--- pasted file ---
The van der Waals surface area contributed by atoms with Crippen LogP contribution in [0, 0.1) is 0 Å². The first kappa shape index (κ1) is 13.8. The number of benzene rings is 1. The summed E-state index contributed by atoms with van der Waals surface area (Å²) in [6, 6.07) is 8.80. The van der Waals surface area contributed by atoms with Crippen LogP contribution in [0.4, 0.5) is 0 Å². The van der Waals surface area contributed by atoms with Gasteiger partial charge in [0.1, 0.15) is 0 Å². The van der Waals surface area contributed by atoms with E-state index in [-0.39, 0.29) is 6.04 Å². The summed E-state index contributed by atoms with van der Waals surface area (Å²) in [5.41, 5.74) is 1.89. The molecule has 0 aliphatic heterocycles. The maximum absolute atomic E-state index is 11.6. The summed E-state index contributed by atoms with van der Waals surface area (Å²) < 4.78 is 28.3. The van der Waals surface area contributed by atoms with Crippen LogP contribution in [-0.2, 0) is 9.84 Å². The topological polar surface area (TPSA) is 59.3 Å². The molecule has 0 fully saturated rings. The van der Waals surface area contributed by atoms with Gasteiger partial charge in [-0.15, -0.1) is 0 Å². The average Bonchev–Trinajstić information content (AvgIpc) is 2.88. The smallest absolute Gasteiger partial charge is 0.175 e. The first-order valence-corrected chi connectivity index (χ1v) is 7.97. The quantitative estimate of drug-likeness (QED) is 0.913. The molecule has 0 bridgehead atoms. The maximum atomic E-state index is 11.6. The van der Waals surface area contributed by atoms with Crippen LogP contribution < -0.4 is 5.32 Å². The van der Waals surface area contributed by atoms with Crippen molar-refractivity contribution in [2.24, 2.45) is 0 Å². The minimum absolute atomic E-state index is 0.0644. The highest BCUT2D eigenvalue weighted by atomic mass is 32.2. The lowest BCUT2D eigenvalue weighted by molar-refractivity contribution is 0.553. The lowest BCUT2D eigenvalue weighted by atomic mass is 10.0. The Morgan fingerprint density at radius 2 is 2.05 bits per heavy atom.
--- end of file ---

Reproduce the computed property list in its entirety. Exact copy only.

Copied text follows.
The van der Waals surface area contributed by atoms with Crippen LogP contribution in [0, 0.1) is 0 Å². The first kappa shape index (κ1) is 13.8. The number of benzene rings is 1. The summed E-state index contributed by atoms with van der Waals surface area (Å²) in [6, 6.07) is 8.80. The van der Waals surface area contributed by atoms with Crippen LogP contribution in [0.4, 0.5) is 0 Å². The van der Waals surface area contributed by atoms with Gasteiger partial charge in [0.1, 0.15) is 0 Å². The van der Waals surface area contributed by atoms with E-state index in [-0.39, 0.29) is 6.04 Å². The summed E-state index contributed by atoms with van der Waals surface area (Å²) in [5.41, 5.74) is 1.89. The molecule has 0 aliphatic heterocycles. The maximum absolute atomic E-state index is 11.6. The summed E-state index contributed by atoms with van der Waals surface area (Å²) < 4.78 is 28.3. The van der Waals surface area contributed by atoms with Crippen LogP contribution in [-0.2, 0) is 9.84 Å². The topological polar surface area (TPSA) is 59.3 Å². The molecule has 0 fully saturated rings. The van der Waals surface area contributed by atoms with Gasteiger partial charge in [-0.15, -0.1) is 0 Å². The average Bonchev–Trinajstić information content (AvgIpc) is 2.88. The smallest absolute Gasteiger partial charge is 0.175 e. The first-order valence-corrected chi connectivity index (χ1v) is 7.97. The quantitative estimate of drug-likeness (QED) is 0.913. The molecule has 0 bridgehead atoms. The maximum atomic E-state index is 11.6. The van der Waals surface area contributed by atoms with Crippen LogP contribution < -0.4 is 5.32 Å². The van der Waals surface area contributed by atoms with Crippen molar-refractivity contribution in [2.24, 2.45) is 0 Å². The minimum absolute atomic E-state index is 0.0644. The highest BCUT2D eigenvalue weighted by atomic mass is 32.2. The lowest BCUT2D eigenvalue weighted by molar-refractivity contribution is 0.553. The lowest BCUT2D eigenvalue weighted by atomic mass is 10.0. The Morgan fingerprint density at radius 2 is 2.05 bits per heavy atom.